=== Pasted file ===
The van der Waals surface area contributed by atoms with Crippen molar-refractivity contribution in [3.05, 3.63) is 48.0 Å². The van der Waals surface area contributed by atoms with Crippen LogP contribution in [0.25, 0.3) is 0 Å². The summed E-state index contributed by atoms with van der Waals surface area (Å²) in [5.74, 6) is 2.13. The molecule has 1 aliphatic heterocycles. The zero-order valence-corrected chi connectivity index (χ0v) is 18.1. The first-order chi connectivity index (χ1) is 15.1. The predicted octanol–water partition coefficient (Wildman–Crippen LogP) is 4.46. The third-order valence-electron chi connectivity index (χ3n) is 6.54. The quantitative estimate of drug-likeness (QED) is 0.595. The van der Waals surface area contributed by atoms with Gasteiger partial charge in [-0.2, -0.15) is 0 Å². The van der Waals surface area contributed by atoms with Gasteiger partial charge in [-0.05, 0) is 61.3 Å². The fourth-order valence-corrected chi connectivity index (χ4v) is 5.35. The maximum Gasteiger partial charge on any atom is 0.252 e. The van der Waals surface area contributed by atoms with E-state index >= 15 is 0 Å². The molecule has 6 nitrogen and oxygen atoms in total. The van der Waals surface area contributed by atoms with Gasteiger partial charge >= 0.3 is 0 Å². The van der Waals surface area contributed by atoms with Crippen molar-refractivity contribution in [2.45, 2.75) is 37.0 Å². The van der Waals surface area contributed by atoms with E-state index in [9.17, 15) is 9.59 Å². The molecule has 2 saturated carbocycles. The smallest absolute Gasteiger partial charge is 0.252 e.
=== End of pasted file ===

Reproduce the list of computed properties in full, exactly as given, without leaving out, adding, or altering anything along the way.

The van der Waals surface area contributed by atoms with Crippen molar-refractivity contribution in [3.05, 3.63) is 48.0 Å². The van der Waals surface area contributed by atoms with Crippen LogP contribution in [0.25, 0.3) is 0 Å². The summed E-state index contributed by atoms with van der Waals surface area (Å²) in [5.74, 6) is 2.13. The molecule has 1 aliphatic heterocycles. The zero-order valence-corrected chi connectivity index (χ0v) is 18.1. The first-order chi connectivity index (χ1) is 15.1. The predicted octanol–water partition coefficient (Wildman–Crippen LogP) is 4.46. The third-order valence-electron chi connectivity index (χ3n) is 6.54. The quantitative estimate of drug-likeness (QED) is 0.595. The van der Waals surface area contributed by atoms with Gasteiger partial charge in [-0.2, -0.15) is 0 Å². The van der Waals surface area contributed by atoms with Gasteiger partial charge in [-0.05, 0) is 61.3 Å². The fourth-order valence-corrected chi connectivity index (χ4v) is 5.35. The maximum Gasteiger partial charge on any atom is 0.252 e. The van der Waals surface area contributed by atoms with E-state index >= 15 is 0 Å². The molecule has 6 nitrogen and oxygen atoms in total. The van der Waals surface area contributed by atoms with Gasteiger partial charge >= 0.3 is 0 Å². The van der Waals surface area contributed by atoms with Crippen molar-refractivity contribution in [2.45, 2.75) is 37.0 Å². The van der Waals surface area contributed by atoms with E-state index in [9.17, 15) is 9.59 Å². The molecule has 2 saturated carbocycles. The smallest absolute Gasteiger partial charge is 0.252 e.